By Anna Merlan
By Lee Escobedo
By Alice Laussade
By Scott Reitz
By Claire Lawton
By Kiernan Maletsky
By Anna Merlan
It turns out that the cars and planes of Cars and Planes can kiss. Deep into Planes: Fire & Rescue, a time-killing kid-flick whose title is an exact summary of its plot, the filmmakers introduce us to two creaky old Winnebagos, a husband and wife in their sunset years, revisiting the national park where they shared their first kiss years before. They're warmly loving, immediately likable, throwbacks to the Pixar films of once upon a time, the ones that indulged in niceties like theme and feeling and whatever is the opposite of pointlessness.
They meet some planes. After that, there's a fire. And a rescue. And lots of static, TV-quality scenes that drably cut from one car or plane to another as they sit in garages and discuss the importance of believing in yourself. But none of that's as interesting as the questions suggested by the idea of motor homes feeling nostalgic for the way they used to make out. A first kiss suggests that there were later ones, that steel-and-plastic RVs not only possess lips and tongues but also the nerve endings that stir sensations of pleasure. When two Winnebagos love each other very much, how far do they go? At his advanced age, is the husband still capable of working a stick — or have he and the wife settled for some kind of automatic transmission?
Previous films have established that these cars and planes come from factories, so vehicular marriage must be about love rather than procreation. That's sweetly egalitarian. The idea of cars, trucks, helicopters and airplanes flush with erotic feeling deserves a more serious film than this one. Not since the hot fueling action of Dr. Strangelove has it been fruitfully examined, although bored parents trying to get through a matinee might enjoy teasing out the nuances: How intimate is it for a truck to tow a car? When Dusty (Dane Cook), a crop duster turned race plane turned firefighter, discovers that his old gearbox is giving way, and that he can never penetrate the heavens the way he used to, are we supposed to think about the prostate?
Planes: Fire & Rescue
Directed by Roberts Gannaway. Written by Jeffrey M. Howard and Roberts Gannaway. Starring Dane Cook, Ed Harris, Julie Bowen, Wes Studi, Jerry Stiller, Curtis Armstrong and Hal Holbrook.
The film, directed by Roberts Gannaway, feels self-generated, as if maybe as they made Cars, Pixar was training an artificial intelligence to run infinite variations on the formula. Now, plots spill forth from that AI like soft-serve from a spigot: This time, to save an old firetruck's job, broken-gearboxed Dusty zips off to fight wildfires at Piston Peak with a helicopter that once starred on a chopper-themed version of the TV show CHiPS. Dusty's mission is to become a fully accredited firefighter by the time of his hometown's Corn Festival, one of those details that suggests no human brain was involved: Why would cars/trucks/planes celebrate corn? Has someone finally made ethanol work?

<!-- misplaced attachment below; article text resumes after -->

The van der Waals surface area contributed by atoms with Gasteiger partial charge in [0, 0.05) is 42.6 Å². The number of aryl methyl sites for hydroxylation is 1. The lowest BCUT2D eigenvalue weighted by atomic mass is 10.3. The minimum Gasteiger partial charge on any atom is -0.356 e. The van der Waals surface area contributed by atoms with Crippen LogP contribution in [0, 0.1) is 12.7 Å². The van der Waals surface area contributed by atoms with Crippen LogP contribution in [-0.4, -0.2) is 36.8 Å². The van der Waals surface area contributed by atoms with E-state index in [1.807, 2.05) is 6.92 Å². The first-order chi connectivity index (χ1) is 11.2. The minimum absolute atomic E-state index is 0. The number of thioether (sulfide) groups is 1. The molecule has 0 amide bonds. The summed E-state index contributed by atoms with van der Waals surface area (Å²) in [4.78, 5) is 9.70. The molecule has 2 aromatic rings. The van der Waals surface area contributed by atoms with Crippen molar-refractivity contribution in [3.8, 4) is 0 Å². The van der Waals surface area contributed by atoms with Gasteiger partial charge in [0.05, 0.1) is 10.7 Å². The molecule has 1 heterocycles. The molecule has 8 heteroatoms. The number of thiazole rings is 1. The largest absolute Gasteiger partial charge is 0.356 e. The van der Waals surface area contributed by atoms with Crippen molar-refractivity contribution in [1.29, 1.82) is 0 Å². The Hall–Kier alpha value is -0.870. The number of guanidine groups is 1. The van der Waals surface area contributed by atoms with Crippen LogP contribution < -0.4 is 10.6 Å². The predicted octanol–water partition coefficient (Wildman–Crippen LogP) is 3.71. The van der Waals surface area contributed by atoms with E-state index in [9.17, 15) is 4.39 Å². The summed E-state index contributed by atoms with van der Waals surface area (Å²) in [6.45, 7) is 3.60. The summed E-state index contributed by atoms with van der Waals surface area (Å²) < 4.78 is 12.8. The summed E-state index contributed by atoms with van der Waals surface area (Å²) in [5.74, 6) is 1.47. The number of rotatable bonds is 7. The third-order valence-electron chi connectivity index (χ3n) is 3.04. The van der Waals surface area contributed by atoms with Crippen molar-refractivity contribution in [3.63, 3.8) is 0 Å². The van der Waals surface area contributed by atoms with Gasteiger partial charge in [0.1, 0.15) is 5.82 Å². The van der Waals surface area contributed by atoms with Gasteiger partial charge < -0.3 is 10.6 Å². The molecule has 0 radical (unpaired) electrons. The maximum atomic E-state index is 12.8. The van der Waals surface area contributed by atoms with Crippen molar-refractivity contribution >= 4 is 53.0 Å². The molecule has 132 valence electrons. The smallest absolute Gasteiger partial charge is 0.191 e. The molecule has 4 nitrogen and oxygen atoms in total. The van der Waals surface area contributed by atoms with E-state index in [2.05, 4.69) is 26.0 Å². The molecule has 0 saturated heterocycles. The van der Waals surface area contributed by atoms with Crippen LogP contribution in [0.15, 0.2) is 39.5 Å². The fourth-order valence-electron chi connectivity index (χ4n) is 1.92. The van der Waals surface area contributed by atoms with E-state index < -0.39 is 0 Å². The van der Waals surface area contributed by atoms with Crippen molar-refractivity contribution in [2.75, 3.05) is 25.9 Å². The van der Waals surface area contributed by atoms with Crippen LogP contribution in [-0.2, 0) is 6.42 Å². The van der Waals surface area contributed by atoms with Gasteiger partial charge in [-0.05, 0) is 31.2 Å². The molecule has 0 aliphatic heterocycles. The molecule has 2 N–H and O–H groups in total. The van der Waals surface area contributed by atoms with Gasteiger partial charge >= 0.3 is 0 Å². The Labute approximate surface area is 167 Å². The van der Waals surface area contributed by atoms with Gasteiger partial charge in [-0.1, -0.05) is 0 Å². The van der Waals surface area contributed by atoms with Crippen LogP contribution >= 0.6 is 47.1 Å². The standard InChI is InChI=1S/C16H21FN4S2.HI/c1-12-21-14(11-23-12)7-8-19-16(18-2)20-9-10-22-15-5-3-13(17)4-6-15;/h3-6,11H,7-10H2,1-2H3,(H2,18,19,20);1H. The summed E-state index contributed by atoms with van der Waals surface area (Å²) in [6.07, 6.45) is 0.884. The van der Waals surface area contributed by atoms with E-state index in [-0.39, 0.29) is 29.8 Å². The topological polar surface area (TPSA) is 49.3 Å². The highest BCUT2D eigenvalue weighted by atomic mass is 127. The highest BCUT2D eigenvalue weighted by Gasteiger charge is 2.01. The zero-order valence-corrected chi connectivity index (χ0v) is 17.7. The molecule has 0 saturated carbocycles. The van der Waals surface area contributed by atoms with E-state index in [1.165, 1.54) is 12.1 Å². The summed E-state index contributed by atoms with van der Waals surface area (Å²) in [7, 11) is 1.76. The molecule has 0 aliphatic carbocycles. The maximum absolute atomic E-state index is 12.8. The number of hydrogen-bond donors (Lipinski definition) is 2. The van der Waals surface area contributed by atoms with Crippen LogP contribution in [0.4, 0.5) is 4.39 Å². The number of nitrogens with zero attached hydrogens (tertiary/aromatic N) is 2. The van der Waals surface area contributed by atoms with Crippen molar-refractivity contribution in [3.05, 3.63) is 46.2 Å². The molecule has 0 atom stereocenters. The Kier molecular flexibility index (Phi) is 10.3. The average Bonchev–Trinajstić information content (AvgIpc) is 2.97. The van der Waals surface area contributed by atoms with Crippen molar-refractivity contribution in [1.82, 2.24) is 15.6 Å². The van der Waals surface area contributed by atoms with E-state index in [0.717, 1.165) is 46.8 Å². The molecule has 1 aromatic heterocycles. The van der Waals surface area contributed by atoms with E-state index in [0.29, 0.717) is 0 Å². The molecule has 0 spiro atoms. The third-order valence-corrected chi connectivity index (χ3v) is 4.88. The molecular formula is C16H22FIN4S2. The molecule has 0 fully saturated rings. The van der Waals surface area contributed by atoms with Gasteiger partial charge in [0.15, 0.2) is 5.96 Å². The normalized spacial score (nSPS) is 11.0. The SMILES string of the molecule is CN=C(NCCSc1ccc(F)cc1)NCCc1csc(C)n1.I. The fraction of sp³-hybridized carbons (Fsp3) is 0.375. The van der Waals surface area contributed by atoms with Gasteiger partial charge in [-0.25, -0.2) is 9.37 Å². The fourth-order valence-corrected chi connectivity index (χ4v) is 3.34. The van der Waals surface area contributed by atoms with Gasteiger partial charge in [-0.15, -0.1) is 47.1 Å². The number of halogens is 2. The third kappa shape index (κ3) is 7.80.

It's difficult to describe anything that happens in Planes: Fire and Rescue without skidding out on some quandary about just what rules are meant to govern the Cars/Planes universe. So, let's not dwell on what happens in the movie: There's a fire, there's some farting, and Dusty's cheerily obsessive new love interest, Dipper (Julie Bowen), is copy-pasted from the Internet's "Overly Attached Girlfriend" meme.
Instead, here are some of its most curious revelations:
* Cars sometimes board a train to take them places.
* There is still a U.S. government, and it has appointed a jeep-like vehicle as secretary of the interior.
* That government funds a robust National Park Service, dedicated to preserving lands for the enjoyment of cars/trucks/planes.
* Being a car is no impediment to landing a job as a park ranger.
* Helicopter firefighter Blade Ranger (Ed Harris) sees his job as "saving people's lives." Who are these people?
* Windjammer (Wes Studi), an Apache helicopter, speaks in a broad, Native American accent and, fireside, tells a confounding legend about coyotes and a car that ate its own tires. The insensitivity of the stereotype aside, does this mean that at some point in Cars/Planes history, a bunch of imports chased the native vehicles off their own land?
Like the previous Cars and Planes pictures, this movie is much more edifying to think about than it is to watch. (The final rescue is impressive, but it's not enough to justify the rest.) Still, this is the one kiddo entertainment franchise that I hope a couple decades from now gets the grim reboot treatment: How will the cars, trucks and planes handle it when they discover that their emissions have destroyed the world their government hires park rangers to preserve?
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